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Religious Influences on Teenage Childbearing Among Brazilian Female Adolescents: A Research Note

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Scholars have shown increasing interest in the social implications of Protestant and, specifically, Pentecostal expansion in Latin America over the past several decades. This study uses data from the National Demographic and Health Survey in Brazil to explore the influence of religious affiliation and attendance on the reproductive behavior of unmarried female adolescents (ages 15–19). Results demonstrate that religiously affiliated female adolescents are less likely to have had a child during their teen years when compared with their unaffiliated peers. These protective effects are quite robust for adolescents who claim a Pentecostal affiliation, which is consistent with the doctrine of sanctification, including norms of sexual restraint. Results also demonstrate that teens who attend worship services frequently are significantly less likely to have had a child. These findings augment prior research on religion and fertility while calling attention to the protective effects associated with emergent niches in Brazil's increasingly diversified religious economy.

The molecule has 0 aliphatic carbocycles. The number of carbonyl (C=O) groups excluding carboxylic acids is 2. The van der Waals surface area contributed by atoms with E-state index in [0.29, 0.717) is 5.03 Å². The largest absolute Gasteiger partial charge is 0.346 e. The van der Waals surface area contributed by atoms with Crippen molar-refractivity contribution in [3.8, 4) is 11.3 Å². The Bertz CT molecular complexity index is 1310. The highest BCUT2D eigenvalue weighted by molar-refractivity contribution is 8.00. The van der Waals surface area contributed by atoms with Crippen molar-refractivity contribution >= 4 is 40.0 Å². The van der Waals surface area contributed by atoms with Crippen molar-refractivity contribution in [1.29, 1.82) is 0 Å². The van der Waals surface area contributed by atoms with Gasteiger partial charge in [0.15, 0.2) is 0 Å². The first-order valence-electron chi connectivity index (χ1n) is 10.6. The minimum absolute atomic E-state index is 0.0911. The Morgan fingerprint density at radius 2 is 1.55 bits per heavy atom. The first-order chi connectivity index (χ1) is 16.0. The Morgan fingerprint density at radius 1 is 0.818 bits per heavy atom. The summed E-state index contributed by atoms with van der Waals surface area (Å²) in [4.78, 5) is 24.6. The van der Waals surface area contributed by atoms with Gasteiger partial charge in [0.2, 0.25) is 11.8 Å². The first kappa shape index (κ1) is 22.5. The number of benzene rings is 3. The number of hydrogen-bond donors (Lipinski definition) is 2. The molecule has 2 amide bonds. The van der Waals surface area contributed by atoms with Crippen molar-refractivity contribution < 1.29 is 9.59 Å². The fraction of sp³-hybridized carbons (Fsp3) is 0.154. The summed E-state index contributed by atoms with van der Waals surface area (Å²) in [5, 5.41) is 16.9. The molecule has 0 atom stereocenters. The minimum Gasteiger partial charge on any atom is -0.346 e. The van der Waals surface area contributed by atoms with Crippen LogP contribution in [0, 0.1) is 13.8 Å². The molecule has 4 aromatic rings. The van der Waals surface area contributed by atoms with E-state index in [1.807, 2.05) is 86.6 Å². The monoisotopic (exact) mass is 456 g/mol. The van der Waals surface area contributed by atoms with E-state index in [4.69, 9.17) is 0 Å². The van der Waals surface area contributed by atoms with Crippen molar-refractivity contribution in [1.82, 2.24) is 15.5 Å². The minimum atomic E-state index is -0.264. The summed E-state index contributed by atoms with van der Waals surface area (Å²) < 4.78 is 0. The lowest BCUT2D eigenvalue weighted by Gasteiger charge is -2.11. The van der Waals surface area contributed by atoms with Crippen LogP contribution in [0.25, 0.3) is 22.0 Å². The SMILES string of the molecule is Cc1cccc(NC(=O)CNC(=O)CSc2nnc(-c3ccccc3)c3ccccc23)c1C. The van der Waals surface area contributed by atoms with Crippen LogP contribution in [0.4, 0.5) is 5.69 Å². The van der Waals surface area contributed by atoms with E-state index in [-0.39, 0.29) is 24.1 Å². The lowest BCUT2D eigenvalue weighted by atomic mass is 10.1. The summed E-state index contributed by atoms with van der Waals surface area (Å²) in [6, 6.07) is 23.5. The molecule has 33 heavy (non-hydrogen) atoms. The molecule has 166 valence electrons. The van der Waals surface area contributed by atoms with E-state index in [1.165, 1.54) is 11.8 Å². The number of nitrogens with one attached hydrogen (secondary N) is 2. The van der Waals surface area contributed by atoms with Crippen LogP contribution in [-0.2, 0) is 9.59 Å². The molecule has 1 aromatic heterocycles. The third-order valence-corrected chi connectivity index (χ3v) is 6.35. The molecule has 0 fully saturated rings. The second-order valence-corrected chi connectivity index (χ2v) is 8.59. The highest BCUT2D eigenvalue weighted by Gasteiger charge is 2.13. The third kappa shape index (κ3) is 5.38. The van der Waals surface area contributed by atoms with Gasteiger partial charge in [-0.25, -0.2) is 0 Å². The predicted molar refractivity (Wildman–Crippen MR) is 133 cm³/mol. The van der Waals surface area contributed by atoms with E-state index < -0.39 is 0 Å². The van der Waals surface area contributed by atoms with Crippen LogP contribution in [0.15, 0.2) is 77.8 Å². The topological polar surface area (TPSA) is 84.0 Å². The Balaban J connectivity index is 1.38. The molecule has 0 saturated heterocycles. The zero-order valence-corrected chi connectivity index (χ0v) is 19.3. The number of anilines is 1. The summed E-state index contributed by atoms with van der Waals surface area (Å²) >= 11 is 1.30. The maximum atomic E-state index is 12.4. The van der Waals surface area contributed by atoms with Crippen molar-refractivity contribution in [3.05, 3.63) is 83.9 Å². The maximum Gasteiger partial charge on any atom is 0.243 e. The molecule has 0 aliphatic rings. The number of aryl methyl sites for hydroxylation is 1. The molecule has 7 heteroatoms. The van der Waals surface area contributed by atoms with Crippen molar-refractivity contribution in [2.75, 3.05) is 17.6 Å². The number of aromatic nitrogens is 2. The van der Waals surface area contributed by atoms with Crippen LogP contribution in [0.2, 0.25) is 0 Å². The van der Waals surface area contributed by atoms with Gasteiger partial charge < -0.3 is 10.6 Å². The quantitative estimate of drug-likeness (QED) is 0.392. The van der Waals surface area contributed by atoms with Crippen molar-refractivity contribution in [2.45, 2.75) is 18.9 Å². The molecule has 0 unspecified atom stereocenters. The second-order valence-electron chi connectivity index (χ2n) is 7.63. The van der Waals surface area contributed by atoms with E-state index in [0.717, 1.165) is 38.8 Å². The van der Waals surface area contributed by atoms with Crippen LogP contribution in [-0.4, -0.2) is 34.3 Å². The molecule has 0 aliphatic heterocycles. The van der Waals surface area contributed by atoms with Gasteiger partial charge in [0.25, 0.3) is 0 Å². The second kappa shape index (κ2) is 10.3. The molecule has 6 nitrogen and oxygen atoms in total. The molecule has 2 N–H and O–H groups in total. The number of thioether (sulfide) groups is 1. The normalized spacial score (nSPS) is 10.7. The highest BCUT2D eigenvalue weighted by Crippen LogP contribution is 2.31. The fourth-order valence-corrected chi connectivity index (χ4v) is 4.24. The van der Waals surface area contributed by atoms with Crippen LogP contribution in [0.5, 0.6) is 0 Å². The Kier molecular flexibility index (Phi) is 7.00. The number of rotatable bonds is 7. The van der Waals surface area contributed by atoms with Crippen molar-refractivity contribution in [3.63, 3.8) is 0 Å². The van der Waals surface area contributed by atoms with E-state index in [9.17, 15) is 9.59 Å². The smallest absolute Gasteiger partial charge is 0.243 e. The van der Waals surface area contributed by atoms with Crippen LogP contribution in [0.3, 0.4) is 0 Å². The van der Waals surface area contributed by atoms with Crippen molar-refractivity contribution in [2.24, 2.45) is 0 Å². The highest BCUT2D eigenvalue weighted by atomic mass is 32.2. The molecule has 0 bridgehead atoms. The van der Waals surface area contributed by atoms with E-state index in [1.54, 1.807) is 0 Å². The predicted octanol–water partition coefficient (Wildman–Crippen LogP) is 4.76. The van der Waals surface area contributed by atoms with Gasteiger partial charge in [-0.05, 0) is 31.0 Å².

Document Type: Research Article


Affiliations: Department of SociologyUniversity of Texas at San Antonio

Publication date: 2010-12-01

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